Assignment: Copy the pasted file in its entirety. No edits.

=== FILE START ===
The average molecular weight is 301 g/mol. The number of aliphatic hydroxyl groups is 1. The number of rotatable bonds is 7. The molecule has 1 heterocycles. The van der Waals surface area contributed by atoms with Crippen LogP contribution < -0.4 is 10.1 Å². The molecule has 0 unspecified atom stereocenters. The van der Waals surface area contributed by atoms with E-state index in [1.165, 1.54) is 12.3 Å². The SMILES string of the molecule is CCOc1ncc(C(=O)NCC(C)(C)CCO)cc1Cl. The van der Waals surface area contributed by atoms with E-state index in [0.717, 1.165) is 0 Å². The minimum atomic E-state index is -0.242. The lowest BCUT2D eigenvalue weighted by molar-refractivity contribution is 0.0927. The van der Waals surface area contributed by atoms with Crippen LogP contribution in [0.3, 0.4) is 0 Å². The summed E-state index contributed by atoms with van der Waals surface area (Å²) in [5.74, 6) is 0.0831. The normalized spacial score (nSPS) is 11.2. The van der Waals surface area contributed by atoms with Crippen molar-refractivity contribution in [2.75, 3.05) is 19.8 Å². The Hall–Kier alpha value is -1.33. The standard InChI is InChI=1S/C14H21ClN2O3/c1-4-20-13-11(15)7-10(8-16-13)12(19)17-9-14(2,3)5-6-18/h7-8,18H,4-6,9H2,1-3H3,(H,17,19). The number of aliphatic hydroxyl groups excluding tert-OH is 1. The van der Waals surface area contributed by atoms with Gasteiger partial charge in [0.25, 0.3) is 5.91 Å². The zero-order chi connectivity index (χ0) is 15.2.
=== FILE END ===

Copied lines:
The average molecular weight is 301 g/mol. The number of aliphatic hydroxyl groups is 1. The number of rotatable bonds is 7. The molecule has 1 heterocycles. The van der Waals surface area contributed by atoms with Crippen LogP contribution < -0.4 is 10.1 Å². The molecule has 0 unspecified atom stereocenters. The van der Waals surface area contributed by atoms with E-state index in [1.165, 1.54) is 12.3 Å². The SMILES string of the molecule is CCOc1ncc(C(=O)NCC(C)(C)CCO)cc1Cl. The van der Waals surface area contributed by atoms with E-state index in [0.717, 1.165) is 0 Å². The minimum atomic E-state index is -0.242. The lowest BCUT2D eigenvalue weighted by molar-refractivity contribution is 0.0927. The van der Waals surface area contributed by atoms with Crippen LogP contribution in [0.3, 0.4) is 0 Å². The summed E-state index contributed by atoms with van der Waals surface area (Å²) in [5.74, 6) is 0.0831. The normalized spacial score (nSPS) is 11.2. The van der Waals surface area contributed by atoms with Crippen molar-refractivity contribution in [2.75, 3.05) is 19.8 Å². The Hall–Kier alpha value is -1.33. The standard InChI is InChI=1S/C14H21ClN2O3/c1-4-20-13-11(15)7-10(8-16-13)12(19)17-9-14(2,3)5-6-18/h7-8,18H,4-6,9H2,1-3H3,(H,17,19). The number of aliphatic hydroxyl groups excluding tert-OH is 1. The van der Waals surface area contributed by atoms with Gasteiger partial charge in [0.25, 0.3) is 5.91 Å². The zero-order chi connectivity index (χ0) is 15.2.